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Baked pepper food with pasta, cherry tomatoes and sour cream

Baked pepper food with pasta, cherry tomatoes and sour cream

Baked peppers are removed from the freezer in time to thaw naturally.

Boil the pasta in boiling salted water, according to the recommendations on the package. When they are ready, they are strained, rinsed in some water and then left in a strainer to drain.

The onion is cleaned, washed, cut and hardened lightly, in enough oil and over low heat, until it softens and becomes transparent.

Baked peppers, drained of juice, cut and sauté stewed with onion in a pan.

Wash the cherry tomatoes and halve them, then add them to the pan and cook stewed with the other vegetables for another 3-4 minutes.

Peel a squash, grate it and squeeze the juice.

Thin the cream with 100 ml of water (concentrated soup) and if you want a more consistent sauce, add a tablespoon of food starch.

Add the thin cream in the pan, season with salt and pepper to taste and leave the preparation for another 2-3 minutes, on low heat, supervised, so as not to stick to the bottom of the pot (if starch has been added).

Finally add the cooked and drained pasta, mix for homogenization and after another 1-2 minutes, take the pan off the heat and serve hot with a parsley leaf decoration.


Lasagna with spinach, urda and cherry tomatoes

When I wrote this post, my Accuweather app was going crazy every day, as were the prices of greens on the market. Theoretically it was spring, but practice killed me. Now you have some time to enjoy this superfresh lasagna with spring herbs, in which you can use something other than spinach: stevia, leurda or nettles.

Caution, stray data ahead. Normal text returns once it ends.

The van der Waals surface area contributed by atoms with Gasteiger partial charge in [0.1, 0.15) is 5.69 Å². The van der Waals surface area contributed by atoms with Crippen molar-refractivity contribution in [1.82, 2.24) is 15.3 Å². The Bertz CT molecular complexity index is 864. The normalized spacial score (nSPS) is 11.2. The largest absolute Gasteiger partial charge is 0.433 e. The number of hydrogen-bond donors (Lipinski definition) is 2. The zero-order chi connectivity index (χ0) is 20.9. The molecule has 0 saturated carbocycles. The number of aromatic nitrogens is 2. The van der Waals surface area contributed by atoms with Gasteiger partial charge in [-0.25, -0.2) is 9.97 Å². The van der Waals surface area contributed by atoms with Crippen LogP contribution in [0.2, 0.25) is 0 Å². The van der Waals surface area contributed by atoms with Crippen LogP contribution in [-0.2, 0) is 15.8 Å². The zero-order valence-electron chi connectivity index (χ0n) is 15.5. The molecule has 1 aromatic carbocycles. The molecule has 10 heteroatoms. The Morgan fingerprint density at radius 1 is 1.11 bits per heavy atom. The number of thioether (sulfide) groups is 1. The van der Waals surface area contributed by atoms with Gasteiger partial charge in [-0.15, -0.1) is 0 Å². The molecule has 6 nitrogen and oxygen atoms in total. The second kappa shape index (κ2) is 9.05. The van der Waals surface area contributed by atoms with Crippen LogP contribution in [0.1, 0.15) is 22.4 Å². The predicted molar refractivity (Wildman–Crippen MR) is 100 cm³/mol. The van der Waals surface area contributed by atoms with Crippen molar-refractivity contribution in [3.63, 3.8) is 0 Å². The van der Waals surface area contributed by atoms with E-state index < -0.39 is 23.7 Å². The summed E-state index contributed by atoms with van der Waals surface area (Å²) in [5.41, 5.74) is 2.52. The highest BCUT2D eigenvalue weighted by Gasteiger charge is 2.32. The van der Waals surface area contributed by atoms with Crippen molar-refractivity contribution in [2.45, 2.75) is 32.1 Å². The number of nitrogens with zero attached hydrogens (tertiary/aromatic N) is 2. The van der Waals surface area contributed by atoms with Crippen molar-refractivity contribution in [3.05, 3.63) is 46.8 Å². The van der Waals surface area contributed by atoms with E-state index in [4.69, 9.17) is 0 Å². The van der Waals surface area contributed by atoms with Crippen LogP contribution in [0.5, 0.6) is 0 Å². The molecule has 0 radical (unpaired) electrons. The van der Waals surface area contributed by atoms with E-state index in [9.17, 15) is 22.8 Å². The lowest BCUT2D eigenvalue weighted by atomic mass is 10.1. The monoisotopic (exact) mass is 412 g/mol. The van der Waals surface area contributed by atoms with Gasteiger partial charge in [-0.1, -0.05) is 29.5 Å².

I was telling you recently that I can't wait for the greens to appear in the market. They showed up faster than I expected. Nettles, leurda and all the others need only a few warmer days, with sun, to "explode".

And even if they are found on all roads (literally, because sometimes they grow right on the side of the road), these greens are still crowded in small and quite expensive bouquets, because, well, they are arrogant, my savings assure me. They probably saw me better dressed. And as no visit of mine to the market ends without a negotiation (I would have preferred to do this at the diamond exchange in Antwerp, but until then I train in Obor: D) I came home & # 8220verde & # 8221. So in a week I made nettles, stevia, and countless salads, but also this wonderful lasagna with spinach, urda and cherry tomatoes. Homemade from scratch, ie including lasagna sheets.

For the sheets you need a big country egg, a pinch of salt and 100 grams of durum wheat flour (00), which you can't find in Romania. But you can use white flour and a teaspoon of semolina. Make a dough as you spread it then with a whisk or in the pasta machine (it's much easier that way), in a sheet 2 millimeters thick. Or you can buy lasagna sheets from the store, but I advise you to take fresh sheets, not dried ones, in the box.

You still need a kilogram of spinach, which after you clean and wash it (you have 600-700 grams left), soak it in olive oil for a few minutes, until it softens, put a pinch of salt and a white pepper powder and drain excess liquid.

Spread the lasagna sheet in a high-walled tray, then put a layer of spinach, a layer of urda (or ricotta), cherry tomatoes cut in half, bechamel sauce, then another layer of spinach and then another sheet of dough. Since I wanted a lighter lasagna, I only used two sheets of dough, because I preferred more spinach filling. You can put bechamel and grated Parmesan cheese on top of the last sheet of dough, but, as I told you, I didn't want to load it.

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I put the lasagna in the oven on medium heat (180 degrees) for 20 minutes, then I left it on low heat (150-160 degrees) for another 20 minutes. It's good warm, but not even when it's taken out of the oven, so it would be good to have a little more patience, about 20-30 minutes, before you cut it. It's very good and the next day, cold, packaged.